Warning: The following contains graphic details which some readers may find upsetting.
This week, a report published by Hackney Council revealed that in 2020 a 15-year-old Black girl at a Hackney secondary school was strip-searched while on her period, over unfounded suspicions she was in possession of cannabis. The young girl was made to bend over naked, spread her legs and use her hands to spread her buttocks while coughing — this was done on the basis she “smelt of cannabis.” Two female police officers were present during the search, with teachers standing outside the room. The girl’s mother was not notified by the school in advance, and was informed of the incident by her daughter. Three Metropolitan police officers are under investigation as a result, and the report has stated categorically that the search was “insufficiently attuned to her best interests or right to privacy” and that racism “was likely to have been an influencing factor” in choosing to involve the police.
The details of this case are disturbing and horrific. Whilst global conversations were sparked that same year following the brutal murder of George Floyd by a police officer in the U.S., it’s clear that the violence of the state, particularly the criminal justice system continues to plague Black communities, including young Black girls here in the UK.
The now outgoing Commissioner of the Met Police Cressida Dick stated the Met is not institutionally racist, despite a slew of racist incidents involving police officers. This was exacerbated further by The Sewell Report commissioned by the government and published a year ago, which claimed that institutional racism in Britain did not exist.
The state violence against Black women, especially Black girls can often be forgotten in conversations around institutional racism and police brutality. Blackness is hypermasculinsed, impacting not only Black boys but Black girls as well, who are also perceived as a threat. Black girls are unfairly robbed of their innocence and treated harshly, in what is referred to as “adultification”. The choice by the school, in the case of Child Q, to involve the criminal justice system so quickly reflects how willing many are to view Black girls as inherently criminal, resorting to police intervention rather than safeguarding solutions. The lack of aftercare, following what some, including equality campaigner Patrick Vernon, have deemed “state rape”, suggests a toughness and resilience expected of Black girls which is completely illogical.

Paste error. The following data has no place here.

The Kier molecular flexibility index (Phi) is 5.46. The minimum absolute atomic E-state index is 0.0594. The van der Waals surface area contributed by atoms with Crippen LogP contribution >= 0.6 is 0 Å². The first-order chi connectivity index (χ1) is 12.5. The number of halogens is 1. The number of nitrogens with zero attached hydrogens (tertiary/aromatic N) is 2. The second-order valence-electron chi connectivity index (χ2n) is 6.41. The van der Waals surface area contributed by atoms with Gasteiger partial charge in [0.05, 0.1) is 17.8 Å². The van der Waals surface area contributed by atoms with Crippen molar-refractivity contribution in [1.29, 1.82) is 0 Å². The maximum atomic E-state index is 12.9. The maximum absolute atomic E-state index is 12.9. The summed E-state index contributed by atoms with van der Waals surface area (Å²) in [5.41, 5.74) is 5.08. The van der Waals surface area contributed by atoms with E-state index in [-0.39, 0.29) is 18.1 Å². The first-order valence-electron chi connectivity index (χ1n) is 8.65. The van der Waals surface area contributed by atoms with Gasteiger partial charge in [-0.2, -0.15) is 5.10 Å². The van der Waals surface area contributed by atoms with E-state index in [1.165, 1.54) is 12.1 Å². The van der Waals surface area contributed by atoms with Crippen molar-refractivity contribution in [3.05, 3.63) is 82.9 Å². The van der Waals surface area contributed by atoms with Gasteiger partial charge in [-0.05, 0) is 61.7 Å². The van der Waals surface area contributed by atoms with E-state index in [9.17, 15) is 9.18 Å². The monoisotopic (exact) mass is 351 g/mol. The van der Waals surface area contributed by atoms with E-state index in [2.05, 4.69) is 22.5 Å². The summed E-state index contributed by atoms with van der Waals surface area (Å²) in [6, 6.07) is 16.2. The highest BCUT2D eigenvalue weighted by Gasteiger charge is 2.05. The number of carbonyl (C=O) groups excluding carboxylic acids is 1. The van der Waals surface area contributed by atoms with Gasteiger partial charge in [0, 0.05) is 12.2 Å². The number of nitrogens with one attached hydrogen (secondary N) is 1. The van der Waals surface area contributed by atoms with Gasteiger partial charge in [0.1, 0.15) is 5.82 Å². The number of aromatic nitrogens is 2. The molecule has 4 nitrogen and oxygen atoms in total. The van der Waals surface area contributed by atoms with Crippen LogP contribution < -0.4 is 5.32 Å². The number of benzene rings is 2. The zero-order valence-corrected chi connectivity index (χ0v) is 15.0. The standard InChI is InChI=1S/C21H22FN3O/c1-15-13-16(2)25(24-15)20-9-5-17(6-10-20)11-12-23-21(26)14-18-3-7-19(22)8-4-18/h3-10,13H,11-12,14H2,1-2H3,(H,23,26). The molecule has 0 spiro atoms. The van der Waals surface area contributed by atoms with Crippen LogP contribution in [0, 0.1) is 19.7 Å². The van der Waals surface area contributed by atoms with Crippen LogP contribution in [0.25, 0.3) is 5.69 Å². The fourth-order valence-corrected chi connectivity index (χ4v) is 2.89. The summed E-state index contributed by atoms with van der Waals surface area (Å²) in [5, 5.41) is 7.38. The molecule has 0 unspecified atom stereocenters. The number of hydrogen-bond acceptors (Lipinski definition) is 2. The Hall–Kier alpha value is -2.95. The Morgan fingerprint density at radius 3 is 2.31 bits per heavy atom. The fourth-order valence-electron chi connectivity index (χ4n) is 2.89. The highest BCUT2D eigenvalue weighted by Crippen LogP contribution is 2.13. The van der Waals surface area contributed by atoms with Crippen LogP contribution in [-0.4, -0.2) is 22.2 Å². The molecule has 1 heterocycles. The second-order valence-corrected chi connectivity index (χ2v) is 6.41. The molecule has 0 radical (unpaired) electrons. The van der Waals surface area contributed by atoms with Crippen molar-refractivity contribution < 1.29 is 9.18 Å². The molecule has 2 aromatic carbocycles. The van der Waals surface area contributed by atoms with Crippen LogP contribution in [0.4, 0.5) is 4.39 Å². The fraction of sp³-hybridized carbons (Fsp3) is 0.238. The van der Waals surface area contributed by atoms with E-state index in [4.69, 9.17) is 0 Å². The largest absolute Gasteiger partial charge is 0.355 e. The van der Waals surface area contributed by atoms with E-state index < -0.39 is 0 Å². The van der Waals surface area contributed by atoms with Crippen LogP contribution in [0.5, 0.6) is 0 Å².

“Had Child Q been a middle class white girl going to a grammar school, it’s much more likely she would have been afforded innocence.”
cHLOE Cousins, KIDS OF COLOUR
Contrary to this, the harrowing impact on Child Q is made stark in the report. She stated: “I can't go a single day without wanting to scream, shout, cry or just give up...I feel like I'm locked in a box, and no one can see or cares that I just want to go back to feeling safe again…I don’t know if I’m going to feel normal again.” Her mother also added Child Q “is a changed person. She is not eating, every time I find her, she is in the bath, full of water and sleeping in the bath. Not communicating with us as (she) used to, doesn’t want to leave her room, panic attacks at school, doesn't want to be on the road, screams when sees/hears the police, and we need to reassure her”.
Fola is a Black female primary school teacher in Ilford. She felt disgusted about the incident and tells Unbothered, “I don’t think what they [the police] did was justified. Because they thought she smelt of cannabis does not seem like a justifiable reason to strip search a child…I can’t imagine any safeguarding saying that was acceptable. School is generally where they are supposed to feel safe. We’re supposed to foster an element of care and safety.” Research from the U.S. shows strip searching children can cause anxiety, depression, loss of concentration, sleep disturbances, difficulty performing in school, phobic reactions, shame, guilt, depression, and other lasting emotional scars. These negative consequences can last for years.